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How the Financial Media and Stock Market Analysts Manipulate You

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Best Buy, the big box retailer that most shoppers have abandoned sometime in the last decade and a half in favor of Amazon.com, announced better-than-expected earnings for the last three months of 2014, which includes the all-important holiday season.

The announcement sent the financial media into a frenzy, as many had all but dismissed Best Buy, even after positive results from the third quarter of 2014. To exemplify Best Buy’s performance and overall sentiment at that time, the Motley Fool presented this five-year chart, comparing Best Buy’s stock price changes over that particular time to the performance of the S&P 500, a popular benchmark for stocks.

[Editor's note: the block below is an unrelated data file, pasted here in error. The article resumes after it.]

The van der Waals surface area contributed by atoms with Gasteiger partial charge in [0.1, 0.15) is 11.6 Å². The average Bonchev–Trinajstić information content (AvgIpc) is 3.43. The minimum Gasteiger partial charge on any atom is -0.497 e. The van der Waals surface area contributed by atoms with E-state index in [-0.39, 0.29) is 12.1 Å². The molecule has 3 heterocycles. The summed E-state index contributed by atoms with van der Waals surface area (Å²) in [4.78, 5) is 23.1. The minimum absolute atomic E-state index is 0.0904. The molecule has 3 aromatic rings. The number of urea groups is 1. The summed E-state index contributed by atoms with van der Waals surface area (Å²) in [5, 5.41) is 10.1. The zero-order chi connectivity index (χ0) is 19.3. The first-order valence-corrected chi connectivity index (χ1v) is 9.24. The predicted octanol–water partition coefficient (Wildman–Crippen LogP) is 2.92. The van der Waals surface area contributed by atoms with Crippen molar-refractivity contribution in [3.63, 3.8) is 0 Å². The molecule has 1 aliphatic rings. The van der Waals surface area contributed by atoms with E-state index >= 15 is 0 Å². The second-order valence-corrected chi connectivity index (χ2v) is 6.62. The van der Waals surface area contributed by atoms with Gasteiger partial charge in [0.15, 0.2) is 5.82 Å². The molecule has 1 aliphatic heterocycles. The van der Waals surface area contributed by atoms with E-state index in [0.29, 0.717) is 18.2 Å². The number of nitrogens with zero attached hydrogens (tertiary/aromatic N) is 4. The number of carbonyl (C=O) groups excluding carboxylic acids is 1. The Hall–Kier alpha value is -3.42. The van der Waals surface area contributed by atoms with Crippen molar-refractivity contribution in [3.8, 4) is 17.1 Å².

Here we have a stock that returned -10.9% while the rest of the stock market returned a cumulative 87.35%.

When it comes to the stock market and companies that have public stock available to trade, everyone in the industry including the journalists would prefer if you just look at the charts and make decisions based on the data they choose to show. It’s all in the charts.

And by “all” I mean lies and manipulation, hidden in the “truth” of absolute numbers.

The visual implication with this chart is that Best Buy is a company to keep out of your portfolio. Unless Well, there are some who believe an underperforming stock is a good bargain, if they feel there is some inherent value that the rest of the market is ignoring — a highly unlikely situation. That’s not the impression a reader would get from the article that accompanies the chart.

Compare the chart above with one released today by CNN Money on the occasion of Best Buy’s most recent announcement.

This chart from CNN Money, comparing Best Buy’s stock with an exchange-traded fund that represents the retail industry (XRT), begins tracking the comparison on some undefined date in 2012 and boldly announces a conclusion based on these cherry-picked data.